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    My First Stab at Marketing/Graphic Design

    ichweiB Jan 19 '07 10

    The Houston Symphony has held a national competition for young people for the past 31 years. This year, our studio was asked to design the posters that will go out to all the universities advertising the event. The past posters have been pretty traditional. I wanted to try to make mine a little more relevant to young people. I haven't ever really done anything like this. Of course, I use Illustrator and Photoshop for architecture boards. Anyhow, here is my first idea. I'll take any suggestions.


    The filler text could be moved around anywhere. I just put it in for now to look at it. I recognize there might be a better way to organize it.



    • Arnaud M.
      Jan 19, 07 7:17 pm

      Size it down, just so we can actually see the whole thing.

      Alexander Jack
      Jan 20, 07 12:54 am

      Or, post it to Flickr or ImageShack and link us to it....I'd like to see the entirety.

      Jan 20, 07 3:03 am


      Steven WardSteven Ward
      Jan 20, 07 7:36 am

      we're seeing two versions, aren't we? i can see all of one.

      Arnaud M.
      Jan 20, 07 8:23 am

      It's not bad at all, I like the simplicity of it. I have one comment though: One shouldn't stretch fonts either vertically od horizontally. A font is designed to have certain proportions in order to be legible. If you stretch your font, you compromise the proportions and therefore the legibility. Also, leave some space between your different text blocks. it will look better the overall typographic composition could breathe a little bit more.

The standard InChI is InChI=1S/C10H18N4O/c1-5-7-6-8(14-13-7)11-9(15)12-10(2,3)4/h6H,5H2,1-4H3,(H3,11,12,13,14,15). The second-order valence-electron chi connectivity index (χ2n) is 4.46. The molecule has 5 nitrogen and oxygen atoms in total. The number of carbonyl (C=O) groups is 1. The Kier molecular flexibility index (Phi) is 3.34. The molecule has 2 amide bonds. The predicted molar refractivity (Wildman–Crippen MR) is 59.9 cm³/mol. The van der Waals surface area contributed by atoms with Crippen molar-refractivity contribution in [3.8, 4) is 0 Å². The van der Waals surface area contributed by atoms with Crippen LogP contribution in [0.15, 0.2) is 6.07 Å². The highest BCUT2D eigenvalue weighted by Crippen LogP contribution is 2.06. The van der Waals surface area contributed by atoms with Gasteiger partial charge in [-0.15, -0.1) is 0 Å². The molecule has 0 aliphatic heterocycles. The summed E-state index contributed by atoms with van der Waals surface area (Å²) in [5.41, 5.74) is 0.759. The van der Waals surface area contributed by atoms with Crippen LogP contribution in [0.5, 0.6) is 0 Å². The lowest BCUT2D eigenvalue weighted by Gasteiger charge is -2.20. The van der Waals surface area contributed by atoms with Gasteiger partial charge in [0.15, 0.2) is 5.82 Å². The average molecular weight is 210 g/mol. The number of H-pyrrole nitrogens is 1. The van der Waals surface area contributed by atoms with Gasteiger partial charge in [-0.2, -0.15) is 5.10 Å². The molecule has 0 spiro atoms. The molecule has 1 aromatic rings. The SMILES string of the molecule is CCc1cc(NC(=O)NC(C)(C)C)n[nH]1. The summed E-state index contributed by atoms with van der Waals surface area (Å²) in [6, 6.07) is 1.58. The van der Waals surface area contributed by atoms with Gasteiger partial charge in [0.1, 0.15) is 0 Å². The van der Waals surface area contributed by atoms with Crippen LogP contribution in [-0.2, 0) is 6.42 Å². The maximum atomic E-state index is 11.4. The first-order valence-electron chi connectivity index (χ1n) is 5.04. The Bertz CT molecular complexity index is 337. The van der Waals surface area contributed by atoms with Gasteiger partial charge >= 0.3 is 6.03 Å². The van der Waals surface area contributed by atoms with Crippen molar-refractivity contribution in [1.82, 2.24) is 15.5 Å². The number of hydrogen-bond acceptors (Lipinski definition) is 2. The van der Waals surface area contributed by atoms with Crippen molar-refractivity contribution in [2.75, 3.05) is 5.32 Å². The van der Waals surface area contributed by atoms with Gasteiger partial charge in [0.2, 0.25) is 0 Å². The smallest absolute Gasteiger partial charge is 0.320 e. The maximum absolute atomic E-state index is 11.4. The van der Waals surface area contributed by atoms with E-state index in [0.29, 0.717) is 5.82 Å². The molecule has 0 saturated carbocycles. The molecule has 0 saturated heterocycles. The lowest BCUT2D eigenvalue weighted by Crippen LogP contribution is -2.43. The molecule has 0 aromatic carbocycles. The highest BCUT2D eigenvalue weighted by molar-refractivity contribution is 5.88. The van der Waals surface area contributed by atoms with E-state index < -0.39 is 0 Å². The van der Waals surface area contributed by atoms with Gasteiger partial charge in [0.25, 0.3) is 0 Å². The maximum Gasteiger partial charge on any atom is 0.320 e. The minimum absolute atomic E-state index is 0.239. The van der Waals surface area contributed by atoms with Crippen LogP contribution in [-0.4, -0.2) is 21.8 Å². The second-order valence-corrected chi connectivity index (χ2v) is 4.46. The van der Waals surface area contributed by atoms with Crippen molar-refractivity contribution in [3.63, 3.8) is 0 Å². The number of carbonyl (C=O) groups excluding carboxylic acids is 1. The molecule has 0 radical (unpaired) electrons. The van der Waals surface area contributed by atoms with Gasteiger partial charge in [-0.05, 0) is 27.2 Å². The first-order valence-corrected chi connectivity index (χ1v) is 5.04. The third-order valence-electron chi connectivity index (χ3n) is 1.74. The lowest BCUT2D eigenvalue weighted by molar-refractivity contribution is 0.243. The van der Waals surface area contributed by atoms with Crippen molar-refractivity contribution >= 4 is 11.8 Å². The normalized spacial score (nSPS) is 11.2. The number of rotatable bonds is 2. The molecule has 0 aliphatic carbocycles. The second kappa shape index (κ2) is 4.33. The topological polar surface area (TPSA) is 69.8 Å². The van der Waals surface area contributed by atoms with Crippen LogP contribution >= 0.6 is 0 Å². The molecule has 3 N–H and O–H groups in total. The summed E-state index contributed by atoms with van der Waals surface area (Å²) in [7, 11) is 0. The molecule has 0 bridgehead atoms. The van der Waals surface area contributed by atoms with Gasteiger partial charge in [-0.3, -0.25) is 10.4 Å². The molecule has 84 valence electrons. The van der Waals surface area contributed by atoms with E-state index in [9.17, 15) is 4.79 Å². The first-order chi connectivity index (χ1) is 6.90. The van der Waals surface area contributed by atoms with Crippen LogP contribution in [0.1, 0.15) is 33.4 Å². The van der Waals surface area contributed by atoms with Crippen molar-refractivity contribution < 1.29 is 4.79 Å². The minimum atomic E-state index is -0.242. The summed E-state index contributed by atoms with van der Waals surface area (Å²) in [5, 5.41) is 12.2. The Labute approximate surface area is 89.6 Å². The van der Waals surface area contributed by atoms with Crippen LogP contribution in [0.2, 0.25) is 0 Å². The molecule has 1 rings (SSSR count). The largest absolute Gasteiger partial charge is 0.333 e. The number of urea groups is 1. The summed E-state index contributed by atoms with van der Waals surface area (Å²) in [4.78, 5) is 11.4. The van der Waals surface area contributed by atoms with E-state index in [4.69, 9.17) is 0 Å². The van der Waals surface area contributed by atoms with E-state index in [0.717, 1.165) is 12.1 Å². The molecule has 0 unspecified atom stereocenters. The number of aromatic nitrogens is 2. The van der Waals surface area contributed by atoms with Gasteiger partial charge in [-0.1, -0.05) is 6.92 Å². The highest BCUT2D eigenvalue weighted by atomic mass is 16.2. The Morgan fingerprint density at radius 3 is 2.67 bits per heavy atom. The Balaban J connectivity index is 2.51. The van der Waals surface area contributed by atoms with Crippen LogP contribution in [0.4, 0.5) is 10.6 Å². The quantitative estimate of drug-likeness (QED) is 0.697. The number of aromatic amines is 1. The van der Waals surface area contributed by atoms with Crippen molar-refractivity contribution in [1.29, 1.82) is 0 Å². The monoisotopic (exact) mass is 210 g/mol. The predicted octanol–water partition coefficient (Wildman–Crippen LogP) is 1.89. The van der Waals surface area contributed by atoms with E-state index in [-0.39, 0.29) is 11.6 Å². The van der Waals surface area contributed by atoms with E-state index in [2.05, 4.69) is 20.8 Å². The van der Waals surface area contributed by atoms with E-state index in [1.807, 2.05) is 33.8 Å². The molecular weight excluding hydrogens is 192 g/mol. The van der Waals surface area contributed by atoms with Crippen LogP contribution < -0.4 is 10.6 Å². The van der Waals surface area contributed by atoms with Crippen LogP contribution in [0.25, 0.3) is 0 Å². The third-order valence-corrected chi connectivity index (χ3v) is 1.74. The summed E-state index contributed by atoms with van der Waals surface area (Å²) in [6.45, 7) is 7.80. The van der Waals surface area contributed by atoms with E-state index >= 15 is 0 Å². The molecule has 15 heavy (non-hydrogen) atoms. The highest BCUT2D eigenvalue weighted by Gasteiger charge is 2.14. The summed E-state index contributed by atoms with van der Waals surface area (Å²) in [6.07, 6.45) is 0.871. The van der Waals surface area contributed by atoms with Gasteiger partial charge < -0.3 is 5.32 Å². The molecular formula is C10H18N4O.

Good luck.

      Jan 20, 07 11:10 am

      I like the one with "play" at the top better--and I like the PLAY idea in general. It's not bad. I would seriously fix the kerning on the word PLAY--it is odd, and the sizing of the arrow is disproportionate to the font. Arrow looks squeezed, word is kerned badly.

      I like the color scheme, the flutist graphic, overall it has very nice balance of color and element to it.

      Jan 20, 07 12:11 pm

      So in general, it isn't a good practice to kern the letters? I guess I just liked the look it gives instead of how spread out the letter would be normally.

      Arnaud: info makes sense. thanks

      Arnaud M.
      Jan 20, 07 12:18 pm

      Kerning letters is fine, it's more a matter of visual proportion and legibility. However, kerning and spacing the line in a text block, one that's meant to be read is a very delicate move since legibility is critical for the reader. Usually spacing between lines is bigger than the font itself (usually a couple of points) and the kerning shall avoid letter to touch each other.
      In short you can play a lot with titles, but not with text blocks, except for the shape of the block itself maybe.

      Jan 20, 07 4:15 pm

      Yes, I agree with Arnaud about the text blocks. Most critical is the line spacing in those.

      As for play--it's just kerned badly. Look at how the L hits the A at the bottom right... they touch each other, but then there's a ton of space the A and the Y and then a medium amount of space between the P and the L. The arrow touches the Y but then it is squeezed into a tiny space, the visual weight of it is much smaller than the space given to the letters.

      Try moving both the L and the Y to the left and making the arrow a little bigger. Just play with it a bit--I think you'll see what I mean. Right now it looks like someone whose teeth need braces.

      Jan 20, 07 5:00 pm

      haha. yeah I see your point. thanks guys.

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